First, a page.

Intellia Execs Talk CRISPR’s Path Forward at Xconomy’s Oct. 20 Event

Xconomy Boston — 

Earlier this year, Intellia Therapeutics became the second drugmaker using the landmark gene editing technology CRISPR-Cas9 to go public, after Editas Medicine. A third, CRISPR Therapeutics, could be on the way soon.

Now comes the hard part. Getting past the hype and making safe, effective medicines.

Over the past few decades, new drugmaking methods like gene therapy and RNA interference both made the leap from academic labs to the public markets. They’ve both subsequently gone through drug development roller coasters, highlighted by technical challenges, safety problems, and a few dark spots where investments all but dried up. Only now are two gene therapies approved, both in Europe. RNAi is still likely a few years away from its first approval, but yesterday’s setback at Alnylam Pharmaceuticals (NASDAQ: ALNY), which had to scrap a once-promising drug program due to safety problems, is the latest reminder of the uncertainy that goes into new drugmaking approaches.

CRISPR, by comparison, is in its relative infancy. The first clinical trial from a publicly traded CRISPR drug developer will likely begin next year. What can these companies learn from the ups and downs of RNAi and gene therapy? What’s different for them? What’s the best way for them to safely harness this promising, powerful, yet potentially dangerous technology?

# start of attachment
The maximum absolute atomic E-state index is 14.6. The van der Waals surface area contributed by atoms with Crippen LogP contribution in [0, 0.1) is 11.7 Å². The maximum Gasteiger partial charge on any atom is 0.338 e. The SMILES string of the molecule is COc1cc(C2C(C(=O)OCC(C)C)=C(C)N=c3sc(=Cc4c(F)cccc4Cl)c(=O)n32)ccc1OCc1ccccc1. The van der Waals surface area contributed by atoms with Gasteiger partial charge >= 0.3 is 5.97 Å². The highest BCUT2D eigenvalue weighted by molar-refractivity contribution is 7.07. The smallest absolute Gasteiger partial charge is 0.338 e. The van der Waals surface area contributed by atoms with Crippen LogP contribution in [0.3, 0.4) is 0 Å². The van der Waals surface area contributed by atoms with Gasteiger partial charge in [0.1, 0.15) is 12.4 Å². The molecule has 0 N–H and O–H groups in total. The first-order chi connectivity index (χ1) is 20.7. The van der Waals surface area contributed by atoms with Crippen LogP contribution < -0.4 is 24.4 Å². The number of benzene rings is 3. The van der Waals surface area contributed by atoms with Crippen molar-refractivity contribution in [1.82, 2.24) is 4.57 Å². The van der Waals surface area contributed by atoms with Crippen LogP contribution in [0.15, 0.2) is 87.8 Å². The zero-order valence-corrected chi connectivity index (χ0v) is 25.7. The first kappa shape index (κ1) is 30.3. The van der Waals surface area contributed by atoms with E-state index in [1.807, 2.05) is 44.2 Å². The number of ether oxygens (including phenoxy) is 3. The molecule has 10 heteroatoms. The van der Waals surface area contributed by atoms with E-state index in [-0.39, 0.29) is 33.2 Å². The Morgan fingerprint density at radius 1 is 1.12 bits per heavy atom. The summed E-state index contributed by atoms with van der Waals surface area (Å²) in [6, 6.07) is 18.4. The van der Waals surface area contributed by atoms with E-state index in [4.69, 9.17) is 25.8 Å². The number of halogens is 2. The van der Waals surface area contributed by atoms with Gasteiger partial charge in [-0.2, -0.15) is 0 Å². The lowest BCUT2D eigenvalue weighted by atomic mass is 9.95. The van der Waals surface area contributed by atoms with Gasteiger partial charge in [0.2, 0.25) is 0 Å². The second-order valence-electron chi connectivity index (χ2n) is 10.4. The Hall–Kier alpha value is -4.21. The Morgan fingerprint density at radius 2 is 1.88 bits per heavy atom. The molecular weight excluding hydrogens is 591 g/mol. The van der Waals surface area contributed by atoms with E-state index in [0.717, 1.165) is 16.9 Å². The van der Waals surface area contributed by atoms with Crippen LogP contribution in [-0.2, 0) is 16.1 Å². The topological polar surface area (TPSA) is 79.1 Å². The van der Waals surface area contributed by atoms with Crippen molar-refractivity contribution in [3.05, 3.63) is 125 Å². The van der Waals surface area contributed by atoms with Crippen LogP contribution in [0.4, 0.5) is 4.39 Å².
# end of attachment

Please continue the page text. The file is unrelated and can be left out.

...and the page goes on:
We might get some clues on Oct. 20 at Xconomy’s latest version of Boston’s Life Science Disruptors at the Koch Institute for Integrative Cancer Research at MIT. There, Intellia co-founder and CEO Nessan Bermingham, along with founding investor Jean-Francois Formela of Atlas Venture, will give attendees a candid look at these issues, and the other challenges ahead for Intellia and the CRISPR field. We’re tackling some additional topics as well, from the gender gap in life sciences with Terry McGuire of Polaris Partners and Vicki Sato of Harvard Business School, to new ways to improve preclinical drug testing with the story of startup company Emulate. Be sure to prepare some questions, because as always there’ll be some time for you to get in on the discussion and catch up with our speakers after the show.

You can get your tickets here.

Here is the full lineup of the speakers you can expect to see, and the agenda for the evening’s festivities. You can still save some cash if you register by Oct. 13. See you all at the Koch Institute in a few weeks.